Convertibility and capital controls have long been cited as a big fear for international investors as well, as they relate to foreign exchange risks. In simple terms, investors worry about their ability to take money out of the country following an investment.

Stabilizing the currency in the medium term

Beyond policies aimed at accelerating the energy transition, it is important that the government focuses on stabilizing the currency to create the right enabling environment. The certainty of payment timelines and valuations plays a major role in unlocking commercial financing for infrastructure, and a stable currency will contribute to attracting foreign commercial investors. It can also unlock other creative ways of financing like securitization of energy assets through access to international capital markets. Increasing local manufacturing for exports will improve Nigeria’s  trade balance and increase dollar supply. Nigeria can position itself as a regional hub for the manufacturing and assembly of various clean energy technologies to support Africa’s energy access and transition objectives, while powering productivity in other sectors like agriculture.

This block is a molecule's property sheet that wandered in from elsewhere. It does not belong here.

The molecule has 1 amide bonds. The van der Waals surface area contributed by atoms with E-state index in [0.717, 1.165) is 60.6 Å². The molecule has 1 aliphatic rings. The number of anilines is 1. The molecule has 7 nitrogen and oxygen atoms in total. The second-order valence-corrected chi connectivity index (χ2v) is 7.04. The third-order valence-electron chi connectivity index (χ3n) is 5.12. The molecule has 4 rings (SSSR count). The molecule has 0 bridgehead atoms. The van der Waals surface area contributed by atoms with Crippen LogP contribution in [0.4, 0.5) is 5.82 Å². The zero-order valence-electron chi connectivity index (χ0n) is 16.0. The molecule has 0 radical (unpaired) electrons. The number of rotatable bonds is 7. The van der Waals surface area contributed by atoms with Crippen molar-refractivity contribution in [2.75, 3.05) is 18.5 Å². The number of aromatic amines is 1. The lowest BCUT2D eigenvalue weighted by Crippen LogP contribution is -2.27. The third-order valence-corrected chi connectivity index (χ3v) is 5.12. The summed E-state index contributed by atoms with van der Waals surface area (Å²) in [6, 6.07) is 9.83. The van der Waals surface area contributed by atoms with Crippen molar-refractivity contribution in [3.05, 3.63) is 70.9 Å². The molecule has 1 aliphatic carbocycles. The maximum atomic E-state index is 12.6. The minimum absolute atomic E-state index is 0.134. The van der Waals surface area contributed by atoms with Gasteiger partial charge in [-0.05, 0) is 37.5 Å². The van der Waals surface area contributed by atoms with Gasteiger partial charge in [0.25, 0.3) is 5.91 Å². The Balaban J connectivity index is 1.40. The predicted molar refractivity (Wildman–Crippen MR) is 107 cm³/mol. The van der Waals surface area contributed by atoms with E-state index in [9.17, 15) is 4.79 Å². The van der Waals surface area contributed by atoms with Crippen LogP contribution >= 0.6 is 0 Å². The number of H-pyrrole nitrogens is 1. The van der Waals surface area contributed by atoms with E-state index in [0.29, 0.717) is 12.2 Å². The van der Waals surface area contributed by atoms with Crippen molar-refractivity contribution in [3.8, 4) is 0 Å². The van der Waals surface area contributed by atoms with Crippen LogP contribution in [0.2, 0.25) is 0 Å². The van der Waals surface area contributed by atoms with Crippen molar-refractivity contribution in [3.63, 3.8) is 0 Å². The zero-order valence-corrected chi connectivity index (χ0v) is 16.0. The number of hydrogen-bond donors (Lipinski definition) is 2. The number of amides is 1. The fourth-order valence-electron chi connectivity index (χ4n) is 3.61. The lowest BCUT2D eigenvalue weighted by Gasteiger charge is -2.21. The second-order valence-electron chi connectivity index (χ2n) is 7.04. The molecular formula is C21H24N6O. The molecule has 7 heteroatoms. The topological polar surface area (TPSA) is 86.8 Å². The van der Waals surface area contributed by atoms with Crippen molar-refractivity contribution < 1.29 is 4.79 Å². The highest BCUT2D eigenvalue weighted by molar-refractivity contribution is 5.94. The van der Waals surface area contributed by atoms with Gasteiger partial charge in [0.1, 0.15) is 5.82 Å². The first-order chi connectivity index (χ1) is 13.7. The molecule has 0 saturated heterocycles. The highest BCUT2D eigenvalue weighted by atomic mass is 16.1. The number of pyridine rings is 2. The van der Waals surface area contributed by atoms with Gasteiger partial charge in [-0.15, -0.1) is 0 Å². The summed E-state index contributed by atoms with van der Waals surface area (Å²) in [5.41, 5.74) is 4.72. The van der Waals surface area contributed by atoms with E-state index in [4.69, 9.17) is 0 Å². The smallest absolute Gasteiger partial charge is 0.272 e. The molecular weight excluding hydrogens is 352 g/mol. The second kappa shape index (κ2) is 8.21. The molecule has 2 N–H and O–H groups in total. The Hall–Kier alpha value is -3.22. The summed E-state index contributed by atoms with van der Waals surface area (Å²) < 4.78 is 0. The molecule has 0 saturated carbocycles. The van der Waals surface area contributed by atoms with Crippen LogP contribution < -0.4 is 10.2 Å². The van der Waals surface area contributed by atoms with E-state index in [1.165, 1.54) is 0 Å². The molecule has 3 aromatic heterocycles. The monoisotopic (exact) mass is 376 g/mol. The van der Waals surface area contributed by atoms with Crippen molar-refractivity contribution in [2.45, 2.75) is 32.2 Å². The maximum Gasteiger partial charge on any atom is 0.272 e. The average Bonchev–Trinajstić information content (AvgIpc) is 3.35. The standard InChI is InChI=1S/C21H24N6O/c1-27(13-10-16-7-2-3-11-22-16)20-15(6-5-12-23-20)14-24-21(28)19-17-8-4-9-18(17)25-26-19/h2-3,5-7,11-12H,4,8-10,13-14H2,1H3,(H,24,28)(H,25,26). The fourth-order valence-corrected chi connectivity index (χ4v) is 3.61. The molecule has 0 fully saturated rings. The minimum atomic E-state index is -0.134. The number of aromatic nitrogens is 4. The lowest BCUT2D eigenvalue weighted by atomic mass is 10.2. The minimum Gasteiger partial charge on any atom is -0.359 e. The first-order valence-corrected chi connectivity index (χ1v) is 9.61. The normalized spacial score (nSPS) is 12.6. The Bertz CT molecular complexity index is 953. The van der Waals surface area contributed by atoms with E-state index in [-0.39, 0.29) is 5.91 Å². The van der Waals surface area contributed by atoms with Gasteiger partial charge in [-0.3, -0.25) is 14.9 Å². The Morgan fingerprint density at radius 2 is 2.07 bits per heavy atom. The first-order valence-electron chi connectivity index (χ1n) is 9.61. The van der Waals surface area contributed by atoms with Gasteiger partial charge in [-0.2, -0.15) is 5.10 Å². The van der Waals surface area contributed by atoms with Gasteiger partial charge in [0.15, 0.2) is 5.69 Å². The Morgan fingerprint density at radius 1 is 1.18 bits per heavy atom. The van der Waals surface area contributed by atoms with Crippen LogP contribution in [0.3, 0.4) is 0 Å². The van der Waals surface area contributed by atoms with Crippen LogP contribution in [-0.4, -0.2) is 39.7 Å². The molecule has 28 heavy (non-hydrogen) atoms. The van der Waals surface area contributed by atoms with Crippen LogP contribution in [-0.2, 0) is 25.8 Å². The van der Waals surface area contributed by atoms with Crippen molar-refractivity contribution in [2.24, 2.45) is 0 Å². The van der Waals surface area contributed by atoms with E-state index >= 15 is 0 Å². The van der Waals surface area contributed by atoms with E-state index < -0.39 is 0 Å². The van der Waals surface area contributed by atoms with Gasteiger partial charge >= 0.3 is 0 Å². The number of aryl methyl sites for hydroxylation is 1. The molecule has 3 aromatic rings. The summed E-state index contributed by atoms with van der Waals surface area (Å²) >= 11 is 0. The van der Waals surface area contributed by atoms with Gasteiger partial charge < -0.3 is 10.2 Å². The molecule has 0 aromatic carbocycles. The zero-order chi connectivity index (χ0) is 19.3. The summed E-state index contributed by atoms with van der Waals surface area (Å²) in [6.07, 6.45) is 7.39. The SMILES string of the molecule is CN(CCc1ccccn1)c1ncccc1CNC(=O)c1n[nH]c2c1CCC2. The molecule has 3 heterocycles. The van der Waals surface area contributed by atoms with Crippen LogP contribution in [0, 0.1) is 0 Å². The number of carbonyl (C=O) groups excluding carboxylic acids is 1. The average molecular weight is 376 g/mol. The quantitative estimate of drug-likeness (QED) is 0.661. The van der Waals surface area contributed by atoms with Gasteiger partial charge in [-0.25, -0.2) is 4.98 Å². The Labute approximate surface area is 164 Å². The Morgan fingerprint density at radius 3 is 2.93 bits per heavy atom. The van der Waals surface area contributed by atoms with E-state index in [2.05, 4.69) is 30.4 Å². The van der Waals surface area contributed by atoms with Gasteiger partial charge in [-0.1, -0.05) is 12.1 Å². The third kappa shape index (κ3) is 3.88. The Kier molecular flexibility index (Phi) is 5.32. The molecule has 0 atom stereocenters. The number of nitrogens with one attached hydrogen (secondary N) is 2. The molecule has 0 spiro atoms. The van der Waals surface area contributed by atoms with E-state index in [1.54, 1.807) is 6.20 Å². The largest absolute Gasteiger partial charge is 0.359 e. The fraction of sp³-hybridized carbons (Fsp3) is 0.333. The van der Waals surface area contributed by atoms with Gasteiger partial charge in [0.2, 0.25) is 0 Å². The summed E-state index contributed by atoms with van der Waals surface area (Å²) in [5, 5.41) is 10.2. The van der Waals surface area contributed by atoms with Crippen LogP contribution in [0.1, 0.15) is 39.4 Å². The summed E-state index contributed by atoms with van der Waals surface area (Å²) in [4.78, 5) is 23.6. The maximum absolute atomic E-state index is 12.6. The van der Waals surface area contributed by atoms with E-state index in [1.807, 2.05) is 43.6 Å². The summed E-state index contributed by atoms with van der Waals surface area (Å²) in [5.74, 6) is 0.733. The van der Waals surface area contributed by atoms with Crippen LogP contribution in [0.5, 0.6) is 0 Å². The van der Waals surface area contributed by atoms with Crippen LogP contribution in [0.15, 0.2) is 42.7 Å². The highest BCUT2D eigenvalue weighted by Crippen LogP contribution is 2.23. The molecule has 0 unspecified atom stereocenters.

Reallocating subsidy savings and creatively co-investing with MDBs